Among this week’s highlights: the science of Instagram filters, the amplification of UGC, and the evergreen nature of articles pins. Let’s take a look.

1. Science just determined which Instagram filters everyone should use.

“Researchers at Yahoo Labs and the Georgia Institute of Technology examined 7.6 million photos uploaded from mobile to Flickr. Using a quantitative analysis of the number of views and comments, the team determined which photo-editing tools are the most effective. The results: In terms of engagement, photos that use filters are much more successful than photos that do not.

In fact, an audience is 21% more likely to look at a filtered photo and 45% more likely to comment on it.”

2. 3 ways user-generated content transcends social.

“Retailers are increasingly experimenting with ways to encourage consumers to snap and submit photos while engaging with their merchandise, from requesting selfies on their social channels, to leveraging influencers, to marketing hashtags in their stores. Better yet, consumers are answering the call. To truly unlock the potential of UGC, it’s important to consider all of the different (yet scalable) ways to collect and display these visual engagements.”

3. Hawaii leverages UGC and social to spotlight spontaneous island experiences.

“The [Hawaii Visitors and Convention Bureau] is … employing a user-generator content aggregator program to help track and categorize video and other content – a particular challenge because of the huge amount of digital content about Hawaii, and the need to be able to correctly identify and employ appropriate content from each of the six islands.”

4. Pinterest makes media push targeting evergreen content.

“For several publishers with ‘evergreen’ stories that are just as relevant today as they are six months from now, being on Pinterest is paying big dividends. Pinterest drives more traffic to, for example, than any other social network. told Forbes that users who come to their site from Pinterest are 200% more engaged—by time spent on the site and by stories read—than users who come from other social networks.”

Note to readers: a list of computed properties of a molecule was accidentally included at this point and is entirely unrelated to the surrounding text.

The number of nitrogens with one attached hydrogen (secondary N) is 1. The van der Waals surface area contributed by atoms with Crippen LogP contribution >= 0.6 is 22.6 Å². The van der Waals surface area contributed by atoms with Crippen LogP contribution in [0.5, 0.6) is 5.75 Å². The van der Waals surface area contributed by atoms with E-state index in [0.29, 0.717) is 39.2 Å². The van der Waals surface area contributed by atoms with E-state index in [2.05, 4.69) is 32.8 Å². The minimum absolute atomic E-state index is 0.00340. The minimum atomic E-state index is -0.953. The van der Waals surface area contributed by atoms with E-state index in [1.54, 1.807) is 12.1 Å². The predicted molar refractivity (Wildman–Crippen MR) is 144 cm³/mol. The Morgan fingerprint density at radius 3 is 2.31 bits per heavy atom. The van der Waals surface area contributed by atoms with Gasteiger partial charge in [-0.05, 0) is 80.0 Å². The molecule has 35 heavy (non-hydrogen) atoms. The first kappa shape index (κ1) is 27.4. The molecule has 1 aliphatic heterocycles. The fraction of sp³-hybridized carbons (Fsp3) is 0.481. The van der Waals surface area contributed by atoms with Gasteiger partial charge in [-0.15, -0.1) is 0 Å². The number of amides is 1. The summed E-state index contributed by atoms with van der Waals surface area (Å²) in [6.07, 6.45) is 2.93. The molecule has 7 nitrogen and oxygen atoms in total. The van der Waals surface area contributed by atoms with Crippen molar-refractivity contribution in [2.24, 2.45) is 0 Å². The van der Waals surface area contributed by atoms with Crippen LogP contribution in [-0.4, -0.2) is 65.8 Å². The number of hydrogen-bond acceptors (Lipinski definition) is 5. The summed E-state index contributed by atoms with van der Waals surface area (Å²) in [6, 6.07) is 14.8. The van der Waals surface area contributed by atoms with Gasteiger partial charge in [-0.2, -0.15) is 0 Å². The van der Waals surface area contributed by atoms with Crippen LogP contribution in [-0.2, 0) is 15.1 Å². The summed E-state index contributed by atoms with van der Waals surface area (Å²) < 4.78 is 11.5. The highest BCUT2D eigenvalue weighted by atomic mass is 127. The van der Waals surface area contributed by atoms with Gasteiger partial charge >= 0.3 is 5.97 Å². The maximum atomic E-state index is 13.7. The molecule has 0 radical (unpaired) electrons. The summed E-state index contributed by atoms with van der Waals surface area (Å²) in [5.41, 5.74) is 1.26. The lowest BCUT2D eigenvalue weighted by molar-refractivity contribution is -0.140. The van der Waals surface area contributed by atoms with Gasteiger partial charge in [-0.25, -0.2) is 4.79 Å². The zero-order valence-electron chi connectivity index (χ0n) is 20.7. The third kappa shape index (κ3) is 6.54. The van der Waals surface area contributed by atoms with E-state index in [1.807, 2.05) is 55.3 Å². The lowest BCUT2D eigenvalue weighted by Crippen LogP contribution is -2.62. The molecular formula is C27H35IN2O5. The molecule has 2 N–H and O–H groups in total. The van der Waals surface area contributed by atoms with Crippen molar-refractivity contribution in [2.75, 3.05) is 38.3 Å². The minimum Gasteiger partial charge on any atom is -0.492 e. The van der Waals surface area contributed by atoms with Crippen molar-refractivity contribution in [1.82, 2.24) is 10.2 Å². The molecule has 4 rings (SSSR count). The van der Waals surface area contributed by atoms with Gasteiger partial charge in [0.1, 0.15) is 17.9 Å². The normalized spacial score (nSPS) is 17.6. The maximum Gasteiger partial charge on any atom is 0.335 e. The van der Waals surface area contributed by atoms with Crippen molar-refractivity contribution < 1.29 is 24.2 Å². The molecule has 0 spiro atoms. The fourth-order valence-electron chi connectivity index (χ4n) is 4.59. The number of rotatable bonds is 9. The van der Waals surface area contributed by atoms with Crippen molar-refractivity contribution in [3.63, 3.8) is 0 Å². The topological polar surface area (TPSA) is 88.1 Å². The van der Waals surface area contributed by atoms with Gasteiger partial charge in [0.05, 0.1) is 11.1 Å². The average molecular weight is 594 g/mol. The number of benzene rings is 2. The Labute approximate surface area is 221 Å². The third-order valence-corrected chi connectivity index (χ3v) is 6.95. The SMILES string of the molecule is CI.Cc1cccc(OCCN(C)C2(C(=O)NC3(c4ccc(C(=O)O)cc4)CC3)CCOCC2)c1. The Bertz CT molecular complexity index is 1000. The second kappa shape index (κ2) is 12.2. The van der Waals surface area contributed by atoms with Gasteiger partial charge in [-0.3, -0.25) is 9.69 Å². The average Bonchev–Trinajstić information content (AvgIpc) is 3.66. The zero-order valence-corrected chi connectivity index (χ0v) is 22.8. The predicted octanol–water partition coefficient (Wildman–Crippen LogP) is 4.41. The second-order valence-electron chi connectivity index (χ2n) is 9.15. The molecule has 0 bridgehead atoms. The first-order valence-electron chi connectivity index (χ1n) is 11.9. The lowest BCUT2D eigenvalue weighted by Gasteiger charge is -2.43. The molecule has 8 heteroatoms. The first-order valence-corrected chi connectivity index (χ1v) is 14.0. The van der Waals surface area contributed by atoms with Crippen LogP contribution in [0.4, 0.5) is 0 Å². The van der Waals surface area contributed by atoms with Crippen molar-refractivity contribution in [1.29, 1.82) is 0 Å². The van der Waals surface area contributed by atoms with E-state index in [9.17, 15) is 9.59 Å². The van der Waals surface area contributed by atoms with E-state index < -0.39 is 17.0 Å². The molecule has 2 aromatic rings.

5. Fashion brands turn to visual social platforms like Instagram for organic reach.

“A number of fashion labels, such as Brioni and Hermès, have bypassed more established platforms such as Facebook and Twitter, choosing instead to expand their social presence to Instagram, a platform with high organic engagement levels.”

6. 4 ways to encourage social engagement through brick-and-mortar retail.

“If you have a physical location, then you likely have a lot of Pinterest- and Instagram-worthy content just waiting to be shared. If you haven’t done so yet, start exploring ways in which you can leverage your store to increase social engagement.”

7. Instagram images are earning up to $100,000.

“Seventy million images are posted on Instagram each day, but only a few are in the top tier attracting brands. Harpers Bazaar notes that product placement in blogger photos on Instagram is becoming much more prevalent, with Instagrammers now earning tens of thousands of dollars and making a living from the visual social network.”

8. Hashtag ambitions: How Acuvue seeks engagement.

Acuvue Hong Kong has partnered up with Fimmick for a new Instagram-led campaign, “See What Could Be.” Participants are encouraged to create their own unique hashtags on Instagram, which are used to represent their bold beliefs and passion on the theme to boost engagement through their friends.

9. Jack Rogers slings summer excitement to Instagram for countdown-themed giveaway.

“Women’s shoe designer Jack Rogers ramped up excitement for summer, a big sales season for the brand known for its classic sandals, by leveraging a countdown-themed giveaway on Instagram that offered users a chance to win one pair of its most popular styles each day, proving that social media-enabled contests are still potent with consumers.”

10. Pinterest improves Related Pins with deep learning, plans product recommendations using object recognition.

“We try to understand what’s in an image through that,” Kevin Jing, Head of Pinterest’s Visual Discovery Team, told VentureBeat in an interview at Pinterest headquarters in San Francisco last week. “We try to figure out what people want. That’s our job – to extract information from the image. It’s also our job to figure out how to use that information once it’s extracted.”